Based on the outcomes of Positive Assessment, candidates (even those who got rejected during an application process) can set realistic goals for themselves. Using repeated assessments they can monitor their progress towards the goal. Nowadays there are even apps that one can use to track one’s progress.

Now we have provided an overview of what Positive Assessment means to us. In future posts we will elaborate further on the different pillars and present research findings and best practice for them. Positive Assessment might require rethinking the area of assessment for organisations. However, on the long run they will benefit from it: They will generate a positive image of their organisation in the general public, which will not only help secure high quality applications in the future, but will also help them sell their products and services. They will have the right people in the right spot who work with high engagement towards realistic goals. So ultimately this will be beneficial to everyone.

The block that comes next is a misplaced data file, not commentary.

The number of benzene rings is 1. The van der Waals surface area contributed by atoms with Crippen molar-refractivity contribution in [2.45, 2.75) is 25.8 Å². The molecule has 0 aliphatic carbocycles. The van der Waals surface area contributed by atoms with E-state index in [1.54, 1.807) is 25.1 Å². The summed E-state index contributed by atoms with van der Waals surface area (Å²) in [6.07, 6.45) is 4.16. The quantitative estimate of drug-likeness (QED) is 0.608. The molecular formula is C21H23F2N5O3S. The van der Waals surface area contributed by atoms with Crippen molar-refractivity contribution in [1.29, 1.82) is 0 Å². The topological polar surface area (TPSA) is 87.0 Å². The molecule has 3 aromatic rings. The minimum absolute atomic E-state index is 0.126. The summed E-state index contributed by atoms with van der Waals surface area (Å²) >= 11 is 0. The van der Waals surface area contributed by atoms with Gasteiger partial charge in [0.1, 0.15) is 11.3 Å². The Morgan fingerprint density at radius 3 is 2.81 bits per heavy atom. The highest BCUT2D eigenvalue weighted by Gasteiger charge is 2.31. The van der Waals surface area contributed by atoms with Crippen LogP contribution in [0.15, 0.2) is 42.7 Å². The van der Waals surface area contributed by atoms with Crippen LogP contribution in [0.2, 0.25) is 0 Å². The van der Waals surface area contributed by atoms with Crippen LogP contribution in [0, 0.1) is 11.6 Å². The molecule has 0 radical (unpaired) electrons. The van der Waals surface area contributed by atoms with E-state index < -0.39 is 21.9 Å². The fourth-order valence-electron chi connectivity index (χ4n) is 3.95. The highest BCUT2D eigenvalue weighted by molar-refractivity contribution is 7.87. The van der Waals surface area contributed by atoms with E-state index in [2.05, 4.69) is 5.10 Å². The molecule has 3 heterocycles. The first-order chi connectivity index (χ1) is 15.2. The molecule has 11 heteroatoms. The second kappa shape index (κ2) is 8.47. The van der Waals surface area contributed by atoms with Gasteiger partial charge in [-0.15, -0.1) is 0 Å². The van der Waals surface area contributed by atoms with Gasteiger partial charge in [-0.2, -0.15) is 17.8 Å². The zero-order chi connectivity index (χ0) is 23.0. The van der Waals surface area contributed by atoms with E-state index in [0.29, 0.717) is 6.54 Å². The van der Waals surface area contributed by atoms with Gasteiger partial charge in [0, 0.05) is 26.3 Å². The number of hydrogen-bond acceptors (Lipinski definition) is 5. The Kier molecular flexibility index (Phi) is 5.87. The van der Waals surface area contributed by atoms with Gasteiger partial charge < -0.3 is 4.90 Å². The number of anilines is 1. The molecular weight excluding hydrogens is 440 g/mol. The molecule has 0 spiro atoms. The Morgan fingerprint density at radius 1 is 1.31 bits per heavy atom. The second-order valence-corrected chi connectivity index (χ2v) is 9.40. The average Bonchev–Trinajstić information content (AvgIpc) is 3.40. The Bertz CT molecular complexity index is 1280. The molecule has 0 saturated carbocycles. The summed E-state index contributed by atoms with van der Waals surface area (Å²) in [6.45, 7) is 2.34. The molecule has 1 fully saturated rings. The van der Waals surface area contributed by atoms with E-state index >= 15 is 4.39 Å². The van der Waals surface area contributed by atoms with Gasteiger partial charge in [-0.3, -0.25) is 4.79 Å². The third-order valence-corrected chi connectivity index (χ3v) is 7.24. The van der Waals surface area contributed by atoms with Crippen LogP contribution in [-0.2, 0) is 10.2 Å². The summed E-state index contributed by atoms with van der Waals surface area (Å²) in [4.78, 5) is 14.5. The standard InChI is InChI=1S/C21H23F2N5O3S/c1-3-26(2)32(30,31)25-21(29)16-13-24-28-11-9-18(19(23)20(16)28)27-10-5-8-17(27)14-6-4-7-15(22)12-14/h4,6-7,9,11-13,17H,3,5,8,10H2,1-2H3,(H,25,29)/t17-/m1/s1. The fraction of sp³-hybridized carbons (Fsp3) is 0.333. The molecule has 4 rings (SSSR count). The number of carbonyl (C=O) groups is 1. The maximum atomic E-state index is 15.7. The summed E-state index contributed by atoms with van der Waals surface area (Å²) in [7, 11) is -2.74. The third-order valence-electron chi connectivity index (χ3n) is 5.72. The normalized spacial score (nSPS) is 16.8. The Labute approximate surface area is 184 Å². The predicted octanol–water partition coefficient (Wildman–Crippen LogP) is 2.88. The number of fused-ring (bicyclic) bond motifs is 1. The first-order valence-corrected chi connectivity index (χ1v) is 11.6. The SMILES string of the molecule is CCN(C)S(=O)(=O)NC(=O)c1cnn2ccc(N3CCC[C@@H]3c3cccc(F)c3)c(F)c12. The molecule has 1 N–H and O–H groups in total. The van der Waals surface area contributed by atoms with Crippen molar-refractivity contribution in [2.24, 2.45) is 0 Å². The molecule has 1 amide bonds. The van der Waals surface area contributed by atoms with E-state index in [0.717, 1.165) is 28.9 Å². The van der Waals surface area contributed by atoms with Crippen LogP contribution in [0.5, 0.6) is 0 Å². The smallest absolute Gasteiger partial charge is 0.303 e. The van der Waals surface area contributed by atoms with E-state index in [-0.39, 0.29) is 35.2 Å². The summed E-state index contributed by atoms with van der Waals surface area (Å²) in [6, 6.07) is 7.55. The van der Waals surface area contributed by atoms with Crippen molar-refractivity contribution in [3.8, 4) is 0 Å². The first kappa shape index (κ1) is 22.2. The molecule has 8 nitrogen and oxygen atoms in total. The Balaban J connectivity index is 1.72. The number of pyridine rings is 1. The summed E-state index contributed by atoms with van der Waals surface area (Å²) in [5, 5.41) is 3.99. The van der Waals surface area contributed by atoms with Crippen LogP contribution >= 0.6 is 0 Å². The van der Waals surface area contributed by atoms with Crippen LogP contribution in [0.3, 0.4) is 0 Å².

Boss, P. (2005). Assessment in der Arbeitswelt – Kriterien für eine bewerberzentrierte Personalauswahl [Assessment in the world of work – Criteria for candidate-centric selection]. In M. Rehbinder (Hrsg.), Psychologische Aspekte im Recht der Personalführung (p. 21 – 45). Bern: Stämpfli Verlag AG.

Seligman, M. (2012). Flourish: A Visionary New Understanding of Happiness and Well-being. New York: Free Press.


About the Author

Katharina Lochner

Dr Katharina Lochner is the former research director for the cut-e Group which was acquired by Aon in 2017. Katharina is now a researcher and lecturer at the University of Applied Sciences Europe in Iserlohn, Germany. In her role at cut-e, she applied the research in organizational and work psychology to real-world assessment practice. She has a strong expertise in the construction and evaluation of online psychometric tools.